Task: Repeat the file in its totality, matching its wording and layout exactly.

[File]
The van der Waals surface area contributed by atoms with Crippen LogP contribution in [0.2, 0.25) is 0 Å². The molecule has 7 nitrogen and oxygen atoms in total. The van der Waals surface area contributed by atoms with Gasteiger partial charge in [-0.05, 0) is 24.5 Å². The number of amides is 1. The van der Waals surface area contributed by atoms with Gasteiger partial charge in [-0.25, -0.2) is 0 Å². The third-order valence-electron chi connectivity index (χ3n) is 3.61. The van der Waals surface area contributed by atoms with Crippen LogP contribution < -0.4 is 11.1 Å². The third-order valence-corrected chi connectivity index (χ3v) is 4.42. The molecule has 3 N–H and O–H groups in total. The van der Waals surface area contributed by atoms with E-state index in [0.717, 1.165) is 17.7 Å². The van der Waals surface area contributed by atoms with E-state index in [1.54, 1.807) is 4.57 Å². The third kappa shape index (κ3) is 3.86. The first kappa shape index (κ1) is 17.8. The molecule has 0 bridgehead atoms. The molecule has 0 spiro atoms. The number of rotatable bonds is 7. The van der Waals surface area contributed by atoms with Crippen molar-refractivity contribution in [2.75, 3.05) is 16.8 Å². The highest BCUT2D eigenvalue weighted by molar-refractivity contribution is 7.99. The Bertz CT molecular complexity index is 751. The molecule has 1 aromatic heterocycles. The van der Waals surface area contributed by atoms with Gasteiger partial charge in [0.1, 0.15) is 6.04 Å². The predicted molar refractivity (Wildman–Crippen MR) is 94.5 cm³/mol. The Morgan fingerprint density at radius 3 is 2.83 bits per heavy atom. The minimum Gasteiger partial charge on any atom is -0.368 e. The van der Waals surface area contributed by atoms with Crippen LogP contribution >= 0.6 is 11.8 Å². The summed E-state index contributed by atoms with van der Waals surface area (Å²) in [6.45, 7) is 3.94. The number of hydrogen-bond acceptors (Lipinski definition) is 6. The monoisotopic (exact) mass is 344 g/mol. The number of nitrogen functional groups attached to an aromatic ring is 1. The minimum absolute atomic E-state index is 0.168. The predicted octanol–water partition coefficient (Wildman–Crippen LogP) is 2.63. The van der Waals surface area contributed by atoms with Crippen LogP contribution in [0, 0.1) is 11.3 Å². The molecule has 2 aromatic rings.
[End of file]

The van der Waals surface area contributed by atoms with Crippen LogP contribution in [0.2, 0.25) is 0 Å². The molecule has 7 nitrogen and oxygen atoms in total. The van der Waals surface area contributed by atoms with Gasteiger partial charge in [-0.05, 0) is 24.5 Å². The number of amides is 1. The van der Waals surface area contributed by atoms with Gasteiger partial charge in [-0.25, -0.2) is 0 Å². The third-order valence-electron chi connectivity index (χ3n) is 3.61. The van der Waals surface area contributed by atoms with Crippen LogP contribution < -0.4 is 11.1 Å². The third-order valence-corrected chi connectivity index (χ3v) is 4.42. The molecule has 3 N–H and O–H groups in total. The van der Waals surface area contributed by atoms with E-state index in [0.717, 1.165) is 17.7 Å². The van der Waals surface area contributed by atoms with E-state index in [1.54, 1.807) is 4.57 Å². The third kappa shape index (κ3) is 3.86. The first kappa shape index (κ1) is 17.8. The molecule has 0 bridgehead atoms. The molecule has 0 spiro atoms. The number of rotatable bonds is 7. The van der Waals surface area contributed by atoms with Crippen molar-refractivity contribution in [2.75, 3.05) is 16.8 Å². The highest BCUT2D eigenvalue weighted by molar-refractivity contribution is 7.99. The Bertz CT molecular complexity index is 751. The molecule has 1 aromatic heterocycles. The van der Waals surface area contributed by atoms with Gasteiger partial charge in [0.1, 0.15) is 6.04 Å². The predicted molar refractivity (Wildman–Crippen MR) is 94.5 cm³/mol. The Morgan fingerprint density at radius 3 is 2.83 bits per heavy atom. The minimum Gasteiger partial charge on any atom is -0.368 e. The van der Waals surface area contributed by atoms with Crippen LogP contribution >= 0.6 is 11.8 Å². The summed E-state index contributed by atoms with van der Waals surface area (Å²) in [6.45, 7) is 3.94. The number of hydrogen-bond acceptors (Lipinski definition) is 6. The monoisotopic (exact) mass is 344 g/mol. The number of nitrogen functional groups attached to an aromatic ring is 1. The minimum absolute atomic E-state index is 0.168. The predicted octanol–water partition coefficient (Wildman–Crippen LogP) is 2.63. The van der Waals surface area contributed by atoms with Crippen LogP contribution in [0, 0.1) is 11.3 Å². The molecule has 2 aromatic rings.